Yeah. So for me, seeing the benefit of doing that and how those people have -- like, looking at the individual themes, talent themes, talents, success, those people had in the past, and giving that to them, knowing they could take that to an even more arranged level -- right? They could make it better -- plays to my Maximizer, make it more -- plays to my Maximizer, right, in that. That we could continue to have greater influence and giving it to them will actually come back to me and allowing me to do what I do better. More of what I do better. That was an easy decision. You're like, oh, wait a minute, I get to do more of what I do better? OK, yeah, yeah, that's, that's pretty easy to do. But yes, Arrangers, I think sometimes 

have difficulty giving it away.

Maika Leibbrandt  7:18 
That's interesting, because I the second blind spot that I wrote here in my notes is that if you've got high Arranger, you might love the components of a task so much that you fail to describe the big picture. And sometimes in order to win people over to help you out with things, or to think about winning over stakeholders or even customers, you need them to see the big picture. And that can be confusing to people who, let's just say they don't, they don't need to know the ingredients, they just want to eat the cake. So I think it's important to create stopping points where you assess people's level of interest in the detail that you can provide.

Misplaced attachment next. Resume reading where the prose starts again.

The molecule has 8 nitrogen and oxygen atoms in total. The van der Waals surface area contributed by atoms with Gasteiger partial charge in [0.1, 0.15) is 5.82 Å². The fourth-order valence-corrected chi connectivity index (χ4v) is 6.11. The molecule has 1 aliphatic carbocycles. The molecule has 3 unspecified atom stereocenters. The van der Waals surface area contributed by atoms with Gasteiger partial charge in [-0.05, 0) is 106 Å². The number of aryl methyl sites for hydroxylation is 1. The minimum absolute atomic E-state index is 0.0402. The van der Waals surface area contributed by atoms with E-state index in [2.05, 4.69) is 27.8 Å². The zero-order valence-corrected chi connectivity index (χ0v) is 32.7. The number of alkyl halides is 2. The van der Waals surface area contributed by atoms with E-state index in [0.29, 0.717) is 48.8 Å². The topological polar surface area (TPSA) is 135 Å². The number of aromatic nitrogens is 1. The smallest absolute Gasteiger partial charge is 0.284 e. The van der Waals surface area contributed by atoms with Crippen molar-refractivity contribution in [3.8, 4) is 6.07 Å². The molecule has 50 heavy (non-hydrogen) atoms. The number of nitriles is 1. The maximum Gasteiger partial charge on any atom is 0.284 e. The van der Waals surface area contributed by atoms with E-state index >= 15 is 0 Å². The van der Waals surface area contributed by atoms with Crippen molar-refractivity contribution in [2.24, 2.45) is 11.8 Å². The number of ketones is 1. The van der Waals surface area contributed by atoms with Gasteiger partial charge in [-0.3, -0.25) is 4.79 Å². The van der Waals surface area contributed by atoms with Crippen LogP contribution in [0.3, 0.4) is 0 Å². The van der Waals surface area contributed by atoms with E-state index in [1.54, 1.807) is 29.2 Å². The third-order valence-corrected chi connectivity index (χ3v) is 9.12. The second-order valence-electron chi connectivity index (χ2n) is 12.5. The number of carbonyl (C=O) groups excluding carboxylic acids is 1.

Maika Leibbrandt  7:53 
Now, Arranger is different from other themes that deal with detail. What Arranger deals with is sort of the actionable moving pieces or the performers in the circus. But think about if you if you've got high Arranger, and you need to describe something to other people, think about having -- I grew up in western Nebraska, and all over there are these historical land markers. Other parts of the country or other countries in the world, I've noticed them called scenic overlooks or points of interest, where you'll see a note along the side of a road or a walking trail that says, hey, here's something interesting that happened here. Or it might also just be, here's a great view. And you can either keep driving by, or you can stop and you can go a little bit deeper into what's being presented. So if you're an Arranger needing to communicate big ideas to other people, think about those scenic overlooks or those points of interest, where you stop and you assess the interest of the other person has. You might say something like, hey, do you want to know more about how this works? And then I get we've been talking about asking permission a lot, maybe it has my my coaching training coming to the forefront here. But that opportunity to let the person that you're communicating with guide you through just how much detail they need to know.